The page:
REVELATION: Drug-Coated Balloon Is Non-Inferior to Drug-Eluting Stent in Terms of Functional Outcome by 9 Months In Patients with STEMI

Fahad Alkhalfan, M.D.
By Fahad Alkhalfan, M.D. on

A randomized controlled trial led by Dr. Nicola Vos published in JACC: Cardiovascular Interventions showed that a treatment strategy involving the use of a drug-coated balloon (DCB) was non-inferior to drug-eluting stents (DES) for patients with ST-elevation myocardial infarction (STEMI) who undergo primary percutaneous coronary intervention (PCI). The data here suggest that using DCB could be both safe and feasible.

PCI is the preferred reperfusion strategy in patients with STEMI. Stenting has been proven to reduce the need for repeat revascularization as compared to plain old balloon angioplasty. However, whether routine stenting alone leads to a reduced incidence of cardiac death or recurrent myocardial infarction is not known. Additionally, the presence of vascular implants is associated with an increased risk of late stent thrombosis and impaired vasomotor function. In theory, using a drug-coated balloon could be an alternative to using a stent as it avoids the complications of stent implantation. Additionally, the absence of an implant could avoid the need for long term dual antiplatelet therapy (DAPT). Through the REVELATION trial, the investigators aimed to address this gap in knowledge.

“To our knowledge this is the first prospective, randomized controlled trial comparing a DCB strategy with stenting in STEMI using a physiologic endpoint. The REVELATION trial showed noninferiority of DCB compared with DES regarding the primary endpoint of FFR at 9-months follow-up. In addition, there was no significant difference in LLL, and although adverse event rates were low, both treatment groups had comparable clinical outcomes at 9-months follow-up.” – Dr. Nicola Vos, M.D.

The REVELATION trial randomized 120 patients with STEMI who were intended to be treated with primary PCI to either DCB or DES. Patients who had severe calcification or residual stenosis of more than 50% after thrombus aspiration and mandatory pre-dilatation were excluded. Additionally, patients with a history of MI, stent implantation less than a month ago, contraindications for dual antiplatelet therapy, had cardiogenic shock or were intubated were excluded. For patients in the DCB group, bailout stenting with a bare-metal stent was advised only if there was residual stenosis of more than 50% after balloon dilatation or life-threatening coronary dissection occurred. All patients received DAPT for 1 year after the procedure. The primary endpoint was the functional assessment of the infarct-related lesion by fractional-flow reserve (FFR) at 9 months. Clinical secondary endpoints included major adverse cardiac events, the occurrence of stent thrombosis, and major bleeding.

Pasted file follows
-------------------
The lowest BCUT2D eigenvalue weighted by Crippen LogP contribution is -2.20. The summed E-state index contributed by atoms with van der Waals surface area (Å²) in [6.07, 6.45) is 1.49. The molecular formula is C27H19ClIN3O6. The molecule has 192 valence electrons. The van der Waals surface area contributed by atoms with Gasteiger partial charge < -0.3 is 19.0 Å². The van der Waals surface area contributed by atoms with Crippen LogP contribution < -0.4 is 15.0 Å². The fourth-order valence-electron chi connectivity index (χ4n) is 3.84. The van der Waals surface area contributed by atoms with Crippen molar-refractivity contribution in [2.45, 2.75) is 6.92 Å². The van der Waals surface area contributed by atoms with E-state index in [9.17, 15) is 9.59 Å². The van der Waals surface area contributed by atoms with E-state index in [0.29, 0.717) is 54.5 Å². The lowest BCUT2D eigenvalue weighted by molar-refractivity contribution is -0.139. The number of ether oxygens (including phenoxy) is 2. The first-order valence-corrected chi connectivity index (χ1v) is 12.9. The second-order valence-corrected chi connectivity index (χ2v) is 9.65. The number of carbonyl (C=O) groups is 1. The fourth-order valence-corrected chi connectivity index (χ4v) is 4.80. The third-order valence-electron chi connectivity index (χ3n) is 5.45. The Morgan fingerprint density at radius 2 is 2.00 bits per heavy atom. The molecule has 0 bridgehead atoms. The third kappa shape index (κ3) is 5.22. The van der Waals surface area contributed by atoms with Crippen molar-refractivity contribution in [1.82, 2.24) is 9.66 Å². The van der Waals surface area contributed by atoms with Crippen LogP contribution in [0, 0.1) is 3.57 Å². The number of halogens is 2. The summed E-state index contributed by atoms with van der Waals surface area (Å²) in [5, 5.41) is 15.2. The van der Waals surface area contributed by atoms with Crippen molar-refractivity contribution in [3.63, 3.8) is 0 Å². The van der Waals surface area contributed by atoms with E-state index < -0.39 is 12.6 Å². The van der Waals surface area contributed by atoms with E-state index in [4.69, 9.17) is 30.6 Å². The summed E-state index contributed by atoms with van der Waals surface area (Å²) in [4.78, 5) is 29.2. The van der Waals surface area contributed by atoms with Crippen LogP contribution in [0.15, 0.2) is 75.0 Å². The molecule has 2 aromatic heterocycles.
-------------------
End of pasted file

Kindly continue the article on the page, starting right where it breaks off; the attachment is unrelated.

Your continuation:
Of the 120 patients included in the study, 60 were randomized to DCB and 60 to DES. One patient randomized to DCB was switched to DES due to the unavailability of an appropriately sized DCB. FFR was measured in 73 patients. The mean FFR was 0.92 ± 0.05 and 0.91 ± 0.06 in the DCB and DES groups respectively. The mean difference was 0.008 (95% CI -0.018 to 0.032, 1 sided p = 0.27). The trial showed that DCB was non-inferior to DES. At 9 months, there were no deaths or recurrent myocardial infarctions. There were no major bleeding events reported in either group. One patient in the DES group underwent revascularization due to in-stent restenosis.

This is one of the first randomized controlled trials comparing stenting and DCB in patients with STEMI. The trial showed that DCB was non-inferior to DES with respect to FFR by 9 months. Additionally, the clinical outcomes by 9 months were comparable between the two groups. However, it is important to note that the results here were achieved from a highly selective and inclusion depended on successful culprit lesion preparation. When comparing the results of this study to others performed, Dr. Vos wrote, “Several studies have shown positive coronary remodeling after DCB, confirming the advantage of DCB in terms of maintenance of coronary vasomotor response and vessel geometry. Our study did not confirm these results. LLL calculated at 9-months follow-up was 0.05 mm (interquartile range: 0.40 to 0.20) in the DCB group versus 0.00 mm (interquartile range: 0.16 to 0.10) in the DES group (p = 0.51). Although these results do not show signs of positive remodeling in the DCB group, the LLL [late luminal loss] in both groups is extremely low compared with other compatible studies.” Based on the results of this study, the investigators believe that DCB could be a safe and feasible strategy in a subset of patients with STEMI in whom the culprit lesion is adequately prepared.

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